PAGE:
The best stories are timeless. It’s why you can read your favorite book at 18 and 24 and 32 and it will mean different things to you every time, if you haven’t stopped growing. It’s why you can watch the same movie as your nephew and come away thinking it was about completely different things. No series has stood in that age gap like Steven Universe, which, on the surface, is an animated show about a boy fusing and fighting evil with his Gem friends, but, just below that, is a sprawling and intimate exploration of themes and experiences like grief and identity and queerness and trauma and depression and anxiety and family and loss and moving on. At its core, Steven Universe believes one thing above all else: that love is the answer. And Steven, himself, is the embodiment of that limitless, healing, galaxy-changing love.
All of that is true still in Steven Universe: The Movie, which landed on Cartoon Network earlier this month — but Steven is growing up. His voice is deeper. He’s dressed like a teenager. Connie kisses him. He’s got a neck. And, in his 90-minute musical, which retells the story of his whole world and introduces brand new characters (including one very audacious fusion!) and conflicts, he’s faced, for the first time, with the knowledge that love doesn’t always win. He has to learn to protect not only the world, but also himself. Steven Universe is forced to figure out boundaries.
Let’s start at the beginning with an important truth: Garnet wears wedding rings on both hands, which she shows off while singing her opening exposition about Ruby and Sapphire.
In fact, everyone exposits in the opening number and it seems like they’re all living inside their happily ever afters. And don’t they deserve it? (Of course they do.) But it’s not long before they meet Spinel, another Gem who was traumatized by Pink Diamond’s actions and has arrived on Earth to torture Steven about it. Spinel is just further proof of showrunner Rebecca Sugar’s boundless genius. Spinel is caught in stasis: she was created to be Pink’s childhood friend and when Pink abandoned her to start her own colony, she told Spinel to stand still for a thousand years, like a game. And so Spinel doesn’t look like the other Gems; she looks like the love child of a cartoon straight out of Mickey Mouse’s early years and the devil himself. The hair, the eyes, the smile, the gloves, all of it. And because you can’t look at cartoons of that era without thinking of the gaze and biases that went into making them (Betty Boop, just for one example), you can’t peep Spinel without clocking her innate toxicity as a creation.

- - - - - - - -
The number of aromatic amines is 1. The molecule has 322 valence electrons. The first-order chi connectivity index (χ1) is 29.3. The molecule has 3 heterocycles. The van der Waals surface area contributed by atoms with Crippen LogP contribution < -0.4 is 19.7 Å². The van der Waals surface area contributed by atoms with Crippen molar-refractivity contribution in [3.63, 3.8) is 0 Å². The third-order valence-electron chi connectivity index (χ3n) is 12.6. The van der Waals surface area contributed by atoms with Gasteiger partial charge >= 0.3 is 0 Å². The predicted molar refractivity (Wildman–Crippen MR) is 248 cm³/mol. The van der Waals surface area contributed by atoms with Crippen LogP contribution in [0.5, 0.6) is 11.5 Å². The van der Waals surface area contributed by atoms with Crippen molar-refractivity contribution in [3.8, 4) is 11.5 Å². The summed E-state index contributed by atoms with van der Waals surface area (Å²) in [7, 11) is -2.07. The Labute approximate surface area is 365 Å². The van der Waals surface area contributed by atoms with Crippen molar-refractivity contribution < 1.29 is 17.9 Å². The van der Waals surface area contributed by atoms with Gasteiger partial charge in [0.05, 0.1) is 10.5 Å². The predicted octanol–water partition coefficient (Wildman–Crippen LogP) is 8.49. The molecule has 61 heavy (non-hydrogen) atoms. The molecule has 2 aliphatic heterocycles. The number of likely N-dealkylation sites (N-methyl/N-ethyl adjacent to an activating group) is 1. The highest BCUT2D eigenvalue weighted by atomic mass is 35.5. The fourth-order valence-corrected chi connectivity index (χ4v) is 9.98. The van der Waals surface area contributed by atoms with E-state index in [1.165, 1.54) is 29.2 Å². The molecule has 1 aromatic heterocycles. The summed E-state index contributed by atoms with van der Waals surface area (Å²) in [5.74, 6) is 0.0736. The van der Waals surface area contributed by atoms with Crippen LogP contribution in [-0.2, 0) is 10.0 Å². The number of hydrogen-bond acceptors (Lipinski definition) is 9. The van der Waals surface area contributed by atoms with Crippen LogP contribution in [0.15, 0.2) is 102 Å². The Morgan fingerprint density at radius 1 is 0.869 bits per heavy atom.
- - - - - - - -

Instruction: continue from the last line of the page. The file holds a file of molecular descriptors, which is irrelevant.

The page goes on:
Spinel doesn’t just look different; she is different, mostly because she is completely immune to Steven’s goodness and grace. None of the ways he’s helped heal the other Gems work with Spinel. She just straight up wants to punish him for her pain and nothing’s going to stop her. I have seen so much of my own childhood pain and trauma reflected in Steven Universe and been so empowered by his ability to (literally) knit himself back together and never stop having hope. Sometimes, though, if I’m honest, I’ve worried that his tenacious innocence borders on naïveté. Turns out it doesn’t. It’s just that Spinel is the first Gem who, ultimately, won’t accept his help. And so he is acknowledges that until she wants to be helped, he can’t do anything about it. And his responsibility is to himself, his family, his own safety, his own happiness.
Seeing a child recognize that he’s not responsible for the toxic actions of someone he’s trying to love is a more jaw-dropping thing on all-ages TV than the show’s nearly unbelievably queer wedding.
Oh, there are other things here too. New relationships, new ways to love, new ways to experience and wield power, more backstory (especially for Pearl), more jokes, more gayness (again: Pearl) and way way way more songs. And another hard and important lesson: That there’s no such thing as happily ever after. That happiness is a new battle each morning. When I started watching this series, I never would have dreamed of comparing it to Buffy the Vampire Slayer, but here we are. “Strong is fighting. It’s hard, and it’s painful, and it’s every day. It’s what we have to do. And we can do it together.”